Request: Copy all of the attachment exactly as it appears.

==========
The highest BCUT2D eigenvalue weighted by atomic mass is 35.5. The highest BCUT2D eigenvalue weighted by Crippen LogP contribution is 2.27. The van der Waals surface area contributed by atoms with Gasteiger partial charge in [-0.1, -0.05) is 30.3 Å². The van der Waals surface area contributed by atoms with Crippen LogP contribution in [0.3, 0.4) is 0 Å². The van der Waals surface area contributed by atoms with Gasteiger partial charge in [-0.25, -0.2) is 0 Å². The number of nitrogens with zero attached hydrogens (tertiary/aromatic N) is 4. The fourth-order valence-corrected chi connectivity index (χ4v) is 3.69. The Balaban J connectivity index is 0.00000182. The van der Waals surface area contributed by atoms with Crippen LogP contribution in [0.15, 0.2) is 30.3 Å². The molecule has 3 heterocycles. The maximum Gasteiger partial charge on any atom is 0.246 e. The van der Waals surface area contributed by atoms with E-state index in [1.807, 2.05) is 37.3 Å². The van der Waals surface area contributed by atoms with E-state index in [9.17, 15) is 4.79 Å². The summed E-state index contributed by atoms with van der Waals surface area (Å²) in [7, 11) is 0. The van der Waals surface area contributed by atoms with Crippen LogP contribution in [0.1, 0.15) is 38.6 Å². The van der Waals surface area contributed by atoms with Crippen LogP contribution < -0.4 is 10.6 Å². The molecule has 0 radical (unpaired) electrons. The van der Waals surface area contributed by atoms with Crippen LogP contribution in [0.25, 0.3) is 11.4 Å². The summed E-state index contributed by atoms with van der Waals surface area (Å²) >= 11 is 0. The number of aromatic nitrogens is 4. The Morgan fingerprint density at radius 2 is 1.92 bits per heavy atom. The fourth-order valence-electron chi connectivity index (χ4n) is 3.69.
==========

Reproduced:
The highest BCUT2D eigenvalue weighted by atomic mass is 35.5. The highest BCUT2D eigenvalue weighted by Crippen LogP contribution is 2.27. The van der Waals surface area contributed by atoms with Gasteiger partial charge in [-0.1, -0.05) is 30.3 Å². The van der Waals surface area contributed by atoms with Crippen LogP contribution in [0.3, 0.4) is 0 Å². The van der Waals surface area contributed by atoms with Gasteiger partial charge in [-0.25, -0.2) is 0 Å². The number of nitrogens with zero attached hydrogens (tertiary/aromatic N) is 4. The fourth-order valence-corrected chi connectivity index (χ4v) is 3.69. The Balaban J connectivity index is 0.00000182. The van der Waals surface area contributed by atoms with Crippen LogP contribution in [0.15, 0.2) is 30.3 Å². The molecule has 3 heterocycles. The maximum Gasteiger partial charge on any atom is 0.246 e. The van der Waals surface area contributed by atoms with E-state index in [1.807, 2.05) is 37.3 Å². The van der Waals surface area contributed by atoms with E-state index in [9.17, 15) is 4.79 Å². The summed E-state index contributed by atoms with van der Waals surface area (Å²) in [7, 11) is 0. The van der Waals surface area contributed by atoms with Crippen LogP contribution in [0.1, 0.15) is 38.6 Å². The van der Waals surface area contributed by atoms with Crippen LogP contribution < -0.4 is 10.6 Å². The molecule has 0 radical (unpaired) electrons. The van der Waals surface area contributed by atoms with Crippen LogP contribution in [0.25, 0.3) is 11.4 Å². The summed E-state index contributed by atoms with van der Waals surface area (Å²) >= 11 is 0. The number of aromatic nitrogens is 4. The Morgan fingerprint density at radius 2 is 1.92 bits per heavy atom. The fourth-order valence-electron chi connectivity index (χ4n) is 3.69.